Shampoo Saga

I recently received new evidence that I am woefully ignorant of modern fashions, this time in matters of hair care. A few days ago, my middle son walked past me, and I remarked that he smelled like fruit salad. He told me that I was detecting the rich bouquet of his new shampoo, something called, I believe, “Tropical Typhoon,” and which, he claimed, made him smell exactly like “summer in Arkansas.”

I immediately agreed, citing the coconut palms which line Fayetteville boulevards, the famous pineapple groves of Jonesboro, the extensive banana farms of El Dorado, and the world-renowned mango plantations of Pine Bluff.

He ignored my sarcasm and invited me to examine his shampoo collection, which is as strange as it is diverse. Should his hair become brittle, my son has a shampoo that contains eidelweiss, though he could not tell me how an alpine flower will make human hair more flexible. Should he discover that his hair is “lifeless,” this lucky lad has recourse to a marvelous concoction brimming with “restorative marigold and rose hips”; for “burned hair,” he has a shampoo blended with aloe vera, though I cannot recall the last time that my scalp caught fire. He also has shampoos that contain sassafras and chamomile, though I associate these substances with tea rather than with hair cleanser.

I decided that I needed to visit a local drug store in order to investigate contemporary trends in shampooing, and my first discovery was that not even shampoo is immune to “image appeal.” For example, spiritual seekers who aspire to enter nirvana can lather their scalps with a shampoo containing extract of lotus petals; for pastoralists, one shampoo contains “country apple” and another offers “clover blossom”; and for scuba enthusiasts, one exotic preparation advertised the presence of “sea vegetable extracts.”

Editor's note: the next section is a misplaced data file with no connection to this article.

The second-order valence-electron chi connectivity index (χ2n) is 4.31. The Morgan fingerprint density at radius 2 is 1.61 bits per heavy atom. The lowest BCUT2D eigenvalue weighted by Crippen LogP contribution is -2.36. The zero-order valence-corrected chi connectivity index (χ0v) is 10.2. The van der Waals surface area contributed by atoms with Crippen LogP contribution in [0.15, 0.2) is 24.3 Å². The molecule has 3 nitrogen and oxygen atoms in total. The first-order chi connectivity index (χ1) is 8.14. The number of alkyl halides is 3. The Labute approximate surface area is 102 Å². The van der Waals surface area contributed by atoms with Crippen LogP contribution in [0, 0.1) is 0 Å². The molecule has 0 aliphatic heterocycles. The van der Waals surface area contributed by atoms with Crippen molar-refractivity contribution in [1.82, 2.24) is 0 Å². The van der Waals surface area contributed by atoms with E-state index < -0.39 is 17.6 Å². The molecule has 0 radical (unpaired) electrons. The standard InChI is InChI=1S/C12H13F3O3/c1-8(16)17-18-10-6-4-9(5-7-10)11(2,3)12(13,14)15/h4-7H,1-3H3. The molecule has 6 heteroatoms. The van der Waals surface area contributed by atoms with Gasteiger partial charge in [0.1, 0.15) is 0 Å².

kangarooBut at the height of my cynical revelry, I was suddenly smitten, for I chanced upon a shampoo that contained the essential oils of “Australian wattle seed.” I am not sure what wattle seed is, but the bottle sported an attractive kangaroo logo, and my head suddenly filled with visions of a rugged life in the outback, where, with healthy, well-conditioned hair, I battled savage marsupials with my boomerang and subsisted on “tough guy” fare – bread, water, and, perhaps, wattle seeds.

I bought two bottles, just to be sure, and while washing my hair in the shower, I whistled ‘Waltzing Matilda.” My son soon arrived, and I asked him what he thought of my new shampoo’s fragrance. He laughed and asked, “What in the world is that!?”

In truth, the heady aroma of wattle seeds is not for everyone, but I felt very manly indeed while telling him about my new “Australian style.” He looked at me for a moment and said, “My Dad – Crocodile Dumb-dee.”

Actually, I don’t care what shampoo the little brute uses, as long as some of it rinses off his hair and goes into his eyes.

This posting first appeared as the frame for a wine column in the Arkansas Democrat-Gazette on June 30, 1999. Readers can find many more such articles in the electronic archives of the newspaper at               I currently wash my hair with Dr. Bronner’s Mint-Scented Soap, and doing so makes me feel very manly, indeed.

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